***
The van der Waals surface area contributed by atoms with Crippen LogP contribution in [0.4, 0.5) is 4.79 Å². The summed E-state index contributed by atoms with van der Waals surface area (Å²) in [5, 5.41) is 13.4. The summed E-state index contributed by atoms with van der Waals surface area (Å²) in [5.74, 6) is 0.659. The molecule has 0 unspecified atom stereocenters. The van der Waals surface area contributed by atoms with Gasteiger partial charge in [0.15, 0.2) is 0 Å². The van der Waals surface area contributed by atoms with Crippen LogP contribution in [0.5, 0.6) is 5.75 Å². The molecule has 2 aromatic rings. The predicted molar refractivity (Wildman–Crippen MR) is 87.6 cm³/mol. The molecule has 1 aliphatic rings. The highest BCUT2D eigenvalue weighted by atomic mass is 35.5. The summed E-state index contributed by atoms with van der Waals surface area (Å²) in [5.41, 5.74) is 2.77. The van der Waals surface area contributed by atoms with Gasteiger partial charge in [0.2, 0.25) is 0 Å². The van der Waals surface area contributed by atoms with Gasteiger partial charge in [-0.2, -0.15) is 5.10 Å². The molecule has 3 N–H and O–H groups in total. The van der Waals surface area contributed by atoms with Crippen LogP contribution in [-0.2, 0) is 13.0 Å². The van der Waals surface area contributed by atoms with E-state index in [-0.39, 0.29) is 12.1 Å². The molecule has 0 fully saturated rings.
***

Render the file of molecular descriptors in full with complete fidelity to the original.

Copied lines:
The van der Waals surface area contributed by atoms with Crippen LogP contribution in [0.4, 0.5) is 4.79 Å². The summed E-state index contributed by atoms with van der Waals surface area (Å²) in [5, 5.41) is 13.4. The summed E-state index contributed by atoms with van der Waals surface area (Å²) in [5.74, 6) is 0.659. The molecule has 0 unspecified atom stereocenters. The van der Waals surface area contributed by atoms with Gasteiger partial charge in [0.15, 0.2) is 0 Å². The van der Waals surface area contributed by atoms with Crippen LogP contribution in [0.5, 0.6) is 5.75 Å². The molecule has 2 aromatic rings. The predicted molar refractivity (Wildman–Crippen MR) is 87.6 cm³/mol. The molecule has 1 aliphatic rings. The highest BCUT2D eigenvalue weighted by atomic mass is 35.5. The summed E-state index contributed by atoms with van der Waals surface area (Å²) in [5.41, 5.74) is 2.77. The van der Waals surface area contributed by atoms with Gasteiger partial charge in [0.2, 0.25) is 0 Å². The van der Waals surface area contributed by atoms with Gasteiger partial charge in [-0.2, -0.15) is 5.10 Å². The molecule has 3 N–H and O–H groups in total. The van der Waals surface area contributed by atoms with Crippen LogP contribution in [-0.2, 0) is 13.0 Å². The van der Waals surface area contributed by atoms with E-state index in [-0.39, 0.29) is 12.1 Å². The molecule has 0 fully saturated rings.